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Old January 30, 2000, 02:18 PM   #1
Peter M. Eick
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I am considering a 357 sig and the p229 sport combination over Baer 38super, but I have no experience with the 357 sig or the p229.

I have a lot of experience with straight cartraige reloading like the 10mm etc, but bottleneck pistol rnds are new to me.

I checked the old threads and there does not seem to be a concensus on the merits/troubles on reloading the 357 sig.

So, What do you 357 sig owners think about reloading it, how hard is it to keep the neck tension tight and how do the brass last compared to the other high intensity rnds like the 10mm and 40s&w? Also, given the choice would you go the sig route or a baer 38 super?

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Old January 31, 2000, 12:55 AM   #2
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I've been shooting and reloading a 226 in 357SIG for a couple of years now. As for the gun itself, I think that you would be very hard pressed to find a superior weapon. I cannot say enough about its quality, fit, finish and accuracy. (the 229 sport is supposed to be even better in the accuracy dept)
I started reloading at the same time that I bought this pistol and have yet to have a problem. Most of my brass has over 4 or 5 reloadings and it appears that I will get many more cycles out of them.
Lubing the bottleneck case is an extra step, but I don't mind... it's not a big deal.
There are some things about 357SIG reloading that I have found out through research as well as trial and error that are worth passing on.
Be careful in your bullet selection. Pick bullets specifically designed for 357SIG or else make sure you pick a 9mm bullet with a short ogive so that the bullet is not tapering where the neck needs to grab it. I have had excellent results with Remington 115 & 124 gr JHP ($49/1000 thru Midway) Another bullet that works very well is the Rainier 124 gr FP.
There are a number of dies out there for 357SIG but the general consensus is that LEE seems to have the best dies as far as the crimp goes. This is what I use and I don't have any bullet slippage problems.

My vote is for the SIG, I doubt you'd be disappointed.
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Old January 31, 2000, 08:17 PM   #3
Peter M. Eick
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I kind of been thinking the same thing. The Sig seemed to be exceptionally well made and polished and I liked the way it felt in my hand. I am not to worried about the lubing of the bullets, I am used to that about my rifles. I was more worried about the lack of bullets and the case neck question. I also realized that I have two 1911 Baers in 45acp, why get another in 38 super.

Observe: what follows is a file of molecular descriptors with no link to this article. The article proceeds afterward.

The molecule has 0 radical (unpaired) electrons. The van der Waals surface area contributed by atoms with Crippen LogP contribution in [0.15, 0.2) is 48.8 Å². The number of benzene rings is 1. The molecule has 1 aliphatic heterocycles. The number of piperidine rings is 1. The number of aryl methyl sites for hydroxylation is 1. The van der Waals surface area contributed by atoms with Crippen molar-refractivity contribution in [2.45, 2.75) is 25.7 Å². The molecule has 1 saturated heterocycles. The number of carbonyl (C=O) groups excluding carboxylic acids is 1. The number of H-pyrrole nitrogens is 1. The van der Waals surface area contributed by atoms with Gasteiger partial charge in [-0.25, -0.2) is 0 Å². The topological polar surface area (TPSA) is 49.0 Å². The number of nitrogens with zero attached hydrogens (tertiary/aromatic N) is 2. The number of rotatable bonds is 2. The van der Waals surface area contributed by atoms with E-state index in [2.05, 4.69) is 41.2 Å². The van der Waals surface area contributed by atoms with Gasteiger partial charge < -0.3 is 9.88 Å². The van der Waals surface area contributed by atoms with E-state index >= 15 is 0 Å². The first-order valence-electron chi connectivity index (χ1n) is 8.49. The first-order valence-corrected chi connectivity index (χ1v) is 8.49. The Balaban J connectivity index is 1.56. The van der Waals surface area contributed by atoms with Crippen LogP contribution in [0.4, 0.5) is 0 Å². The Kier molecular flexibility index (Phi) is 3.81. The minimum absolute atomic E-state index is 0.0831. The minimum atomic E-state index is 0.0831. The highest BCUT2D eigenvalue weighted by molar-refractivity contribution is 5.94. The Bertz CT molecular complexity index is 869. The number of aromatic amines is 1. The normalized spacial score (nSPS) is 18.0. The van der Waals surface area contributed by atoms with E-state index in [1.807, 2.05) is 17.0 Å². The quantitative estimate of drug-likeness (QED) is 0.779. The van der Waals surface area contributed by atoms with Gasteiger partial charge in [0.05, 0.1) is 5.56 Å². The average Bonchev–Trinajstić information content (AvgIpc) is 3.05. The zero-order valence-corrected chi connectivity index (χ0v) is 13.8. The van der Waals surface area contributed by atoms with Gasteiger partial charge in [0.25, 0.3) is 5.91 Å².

Thanks for the input.
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Old February 2, 2000, 11:23 AM   #4
Dave Conway
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One thing I read (within the last month) that you may want to be aware of is that when the 357sig was in the early stages of development there were problems with the cases failing where they are necked down. The failure caused the case to be ejected leaving the necked down portion behind. Not good, and we all know what would happen next. Boom! Iunderstand the same could happen if you were to use 40 cases. Make sure you know where your brass came from and when it was made. If I can find the article again, I'll post it here.
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Old July 17, 2001, 12:52 PM   #5
kidcoltoutlaw
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i load the 357 sig

for right now im doing it on a rcbs turret.i do not expand the case mouth at all .seat the bullet real slow you will feel it start then go ahead and finish seating it.you do have to lube the cases.i could use my rcbs pro 2000 but i feel like i would have to use 147 xtp's the rainer's 125's may work as well they are real easy to seat without expanding the case mouth.i use bluedot it fills the case and stops bullet setback.i use a redding taper crimp die and seat and crimp in different stations.the rainer 125 are cheap about 87 dollars for 2000 and they work great i use the flat point.very accurate round.
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Old July 17, 2001, 03:01 PM   #6
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I recommend LEE dies for 357 SIG. For bullets I use Berry's 124 grain flat points, no case flare, and a very very light crimp. With the LEE seating die, seating bullets in cases with no flare is a cinch. I haven't crushed one case while seating bullets in cases without flare. I have some cases that have been loaded 7 times and are still going. I have lost a handfull (perhaps 8 out of 500) from case mouth splits. I attribute some of these splits to a out of spec RCBS sizing die that I started out with. The RCBS die wasn't setting the shoulder back far enough and as a result some rounds were being fired partially out of battery.
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Old July 17, 2001, 04:51 PM   #7
kidcoltoutlaw
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i a rifle i have seen necks split from work hardening winchester has always been the best brass for me.
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